Children must learn copying skills
The development of copying skills in young children is essential as they will spend much of their time during their primary school and high schoolyears copying from chalkboards and whiteboards in the classroom, from worksheets and textbooks and, of course, from the internet.
3D to 3D copying
We copy on a variety of levels. When your child plays Follow the Leader or Simon Says, copying someone else’s actions, this is classified as 3D to 3D. Another example would be a child icing their Marie biscuit and creating a face exactly the same as the one you have made. You show them how and they copy you step by step, the same as if you make sausages or balls out of playdough and they do the same or they copy the way you tie shoelaces.
2D and 3D copying
Children copying a pattern from a pegboard pattern card onto a pegboard or shape building pattern card onto a table top or threading lace are doing 2D (the card) to 3D (the actual pegs or shapes) copying.
When a child copies a pre-drawn picture they are doing 2D to 2D copying.
The highest skill in copying is 3D to 2D which is what an artist does when painting a picture from a model. On the other end of the scale are line drawings which represent 1D copying and are the most immature representation of any object.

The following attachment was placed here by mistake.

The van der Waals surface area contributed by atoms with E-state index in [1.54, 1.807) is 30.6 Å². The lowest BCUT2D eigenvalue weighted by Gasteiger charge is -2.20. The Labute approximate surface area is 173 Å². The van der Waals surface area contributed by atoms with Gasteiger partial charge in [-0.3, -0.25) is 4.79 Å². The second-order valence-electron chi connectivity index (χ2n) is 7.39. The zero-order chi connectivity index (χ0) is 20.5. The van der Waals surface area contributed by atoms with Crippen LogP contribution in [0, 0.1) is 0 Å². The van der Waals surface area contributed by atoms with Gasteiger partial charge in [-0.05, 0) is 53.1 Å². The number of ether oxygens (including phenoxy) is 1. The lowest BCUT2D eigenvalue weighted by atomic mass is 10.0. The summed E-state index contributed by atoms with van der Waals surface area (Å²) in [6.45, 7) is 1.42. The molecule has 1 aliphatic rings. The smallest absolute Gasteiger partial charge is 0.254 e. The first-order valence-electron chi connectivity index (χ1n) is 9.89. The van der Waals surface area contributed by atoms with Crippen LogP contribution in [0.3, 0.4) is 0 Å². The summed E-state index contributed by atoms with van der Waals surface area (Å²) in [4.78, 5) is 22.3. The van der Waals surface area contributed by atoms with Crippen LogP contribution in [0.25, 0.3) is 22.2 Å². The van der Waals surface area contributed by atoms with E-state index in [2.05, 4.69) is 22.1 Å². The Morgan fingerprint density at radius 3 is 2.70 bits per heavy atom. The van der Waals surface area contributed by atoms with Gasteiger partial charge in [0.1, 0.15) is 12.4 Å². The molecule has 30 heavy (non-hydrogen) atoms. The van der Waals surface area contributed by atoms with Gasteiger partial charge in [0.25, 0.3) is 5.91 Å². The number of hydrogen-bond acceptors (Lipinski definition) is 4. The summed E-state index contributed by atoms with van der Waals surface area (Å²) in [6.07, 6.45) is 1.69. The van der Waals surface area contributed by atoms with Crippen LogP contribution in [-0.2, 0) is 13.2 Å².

Copying and concentration
Games that involve copying skills require concentration. Without focus, a child cannot complete the pattern or task at hand. We need to help our children to maintain their attention, whatever the activity. Rotate games and activities so that children don’t become bored. Bring them out for a few days them put them away.
Children cannot concentrate for more than a few minutes at the age of three but this gradually increases with age if they have been engaged with stimulating activities that they learn to master. Mastery gives a child a sense of satisfaction and achievement that pushes them to do more and for longer. For example, a three year old will only complete one or two task cards at a time, and with your encouragement, where a five year old may sit and do five cards before tiring of the game.
Accuracy and concentration are an important part of being able to copy well. Children with strong copying skills, who can complete tasks from beginning to end, have good school readiness skills for the classroom later on.
Games that stimulate copying skills
There are many games on the market, here are just four ideas:
Pull-a-thread by Smart Play
Step by Step by Djeco
Totem Zen by Djeco
Lego building sets